How Detroit Can Build From Bankruptcy
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How Detroit Can Build From Bankruptcy

Pension reform, tax reform, privatization, asset leases can help put fiscal house in order

Detroit’s bankruptcy is inflicting much pain on the city. But this pain won’t be in vain if the city uses it to make structural changes that put its fiscal house permanently in order.

Specifically, this would involve finding the most cost-effective way to provide city services, lowering taxes to stop the population flight, and keeping long-term government costs in check.

One step in the right direction Detroit has taken is outsourcing residential solid waste collection to save $6 million annually. City leaders should determine whether competitive contracting could produce savings in other services currently provided by the city. There is talk about handing Detroit’s Water and Sewerage Department to a regional authority. It’s also worth exploring whether a private operator could lower costs more. The private firm hired by New York City in 2011 to review the operation of its water and wastewater system operations has identified between $108 million to $130 million in annual savings and enhanced revenues.

Transit presents another opportunity. In recent decades, Denver’s regional transit agency has used competitive contracting to lower costs of bus transit operations by approximately 30 percent, and Nassau County, New York, hired a private provider in 2012 to lower its costs by 24 percent.

Further, Detroit should consider using “managed competition”: having public employees compete head-to-head against private firms to provide city services.

This has allowed cities like Phoenix, Charlotte and Indianapolis to lower costs dramatically. Tulsa reduced building maintenance costs by $900,000 over five years. Existing public employees won the bid, but streamlined themselves and lowered taxpayer costs.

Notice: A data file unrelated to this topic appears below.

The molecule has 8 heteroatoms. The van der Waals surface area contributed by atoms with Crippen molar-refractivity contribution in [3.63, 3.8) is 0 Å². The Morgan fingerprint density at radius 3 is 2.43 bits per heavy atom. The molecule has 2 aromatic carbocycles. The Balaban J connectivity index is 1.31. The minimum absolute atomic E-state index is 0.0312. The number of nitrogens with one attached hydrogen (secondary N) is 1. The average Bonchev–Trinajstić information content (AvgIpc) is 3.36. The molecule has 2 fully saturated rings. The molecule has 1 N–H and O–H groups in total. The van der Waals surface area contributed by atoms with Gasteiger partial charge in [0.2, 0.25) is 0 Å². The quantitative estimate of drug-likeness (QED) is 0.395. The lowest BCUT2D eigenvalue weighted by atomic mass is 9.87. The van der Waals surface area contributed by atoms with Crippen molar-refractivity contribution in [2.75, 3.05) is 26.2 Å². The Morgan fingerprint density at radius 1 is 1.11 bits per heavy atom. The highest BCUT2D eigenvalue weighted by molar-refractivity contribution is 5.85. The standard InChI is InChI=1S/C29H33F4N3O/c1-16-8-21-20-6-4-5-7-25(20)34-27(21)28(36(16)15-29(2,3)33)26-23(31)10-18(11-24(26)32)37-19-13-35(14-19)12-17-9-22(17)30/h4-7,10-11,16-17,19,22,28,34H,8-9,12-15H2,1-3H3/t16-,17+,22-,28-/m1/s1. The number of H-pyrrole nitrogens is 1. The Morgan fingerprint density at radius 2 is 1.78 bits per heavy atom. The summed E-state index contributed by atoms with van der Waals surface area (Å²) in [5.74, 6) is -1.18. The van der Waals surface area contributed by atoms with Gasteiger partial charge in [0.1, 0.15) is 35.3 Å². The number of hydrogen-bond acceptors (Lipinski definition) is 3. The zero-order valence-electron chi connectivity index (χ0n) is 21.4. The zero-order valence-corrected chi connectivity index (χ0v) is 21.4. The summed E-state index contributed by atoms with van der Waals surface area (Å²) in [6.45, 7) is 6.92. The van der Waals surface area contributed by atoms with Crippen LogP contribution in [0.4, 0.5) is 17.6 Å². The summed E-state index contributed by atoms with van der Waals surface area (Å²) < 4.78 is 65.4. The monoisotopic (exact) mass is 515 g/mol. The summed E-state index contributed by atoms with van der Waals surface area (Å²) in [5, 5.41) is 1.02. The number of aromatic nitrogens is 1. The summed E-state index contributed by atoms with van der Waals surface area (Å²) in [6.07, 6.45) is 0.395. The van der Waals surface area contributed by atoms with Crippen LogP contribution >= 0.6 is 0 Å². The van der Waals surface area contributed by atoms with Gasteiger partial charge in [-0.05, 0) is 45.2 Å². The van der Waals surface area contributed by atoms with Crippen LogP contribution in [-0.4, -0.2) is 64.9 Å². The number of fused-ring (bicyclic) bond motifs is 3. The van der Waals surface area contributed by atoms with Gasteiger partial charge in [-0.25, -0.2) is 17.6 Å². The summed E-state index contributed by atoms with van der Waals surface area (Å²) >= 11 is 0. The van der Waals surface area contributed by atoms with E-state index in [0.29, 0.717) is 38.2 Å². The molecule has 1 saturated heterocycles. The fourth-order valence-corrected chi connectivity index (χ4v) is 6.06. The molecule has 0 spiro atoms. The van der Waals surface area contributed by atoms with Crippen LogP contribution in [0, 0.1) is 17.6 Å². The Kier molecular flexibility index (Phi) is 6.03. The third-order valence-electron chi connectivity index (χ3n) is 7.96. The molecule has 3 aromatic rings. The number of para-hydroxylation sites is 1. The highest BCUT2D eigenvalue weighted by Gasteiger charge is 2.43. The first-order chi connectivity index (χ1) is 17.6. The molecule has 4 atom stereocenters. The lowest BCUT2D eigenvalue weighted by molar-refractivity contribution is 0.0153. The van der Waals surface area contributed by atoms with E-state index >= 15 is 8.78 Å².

A 2005 Columbia University report found that Indianapolis saved $230 million overall in the 1990s by subjecting over 70 city services to managed competition.

Detroit should also look to reduce long-term maintenance costs by leasing city assets. For example, city-owned parking assets could be maintained and operated by a private sector management firm, something Emergency Manager Kevyn Orr has floated in the past.

Indianapolis entered a lease of its downtown parking system in 2010, receiving $20 million upfront and an estimated $300 million in shared revenues over the 50-year lease, allowing it to shed its operations and maintenance costs and make major infrastructure investments.

Detroit also has the highest property and income tax rates in the state. Savings from leveraging the private sector to provide city services would help it weather the short-term revenue shocks that prevent these rates from being slashed. Without tax relief, the city will have a hard time attracting businesses and individuals and reversing decades-long population decline.

Finally, Detroit has to ensure that it doesn’t let unfunded pension benefits risk its fiscal health again. It cannot unrealistically count on receiving a 7.9 percent annual return on pension investments.

Moody’s Analytics suggests that a more honest assumption wouldbe annual returns of 4 percent. Unfortunately, lower investment returns will require more retirees to be paid out of general revenues that would otherwise fund city services.

Detroit could follow San Diego’s approach and protect its teachers, police, and firefighters by shifting them to a system where they are not dependent on the city’s ability to properly save to pay their pensions. There, a ballot measure in 2012 created 401(k)-like accounts for employees that didn’t depend on annual contributions from the city.

When the city fully implements the plan, actuarially estimated savings might add up to $950 million over 30 years.

Detroit can set a path for long-term recovery by privatizing and outsourcing city services, enacting substantial pension reform, and creating a less onerous tax code. Or it could wait for the next fiscal crisis.

We hope for better things.

Anthony Randazzo is director of economic policy and Leonard Gilroy is director of government reform at the Reason Foundation. This op-ed was originally published by The Detroit News on February 18, 2014.

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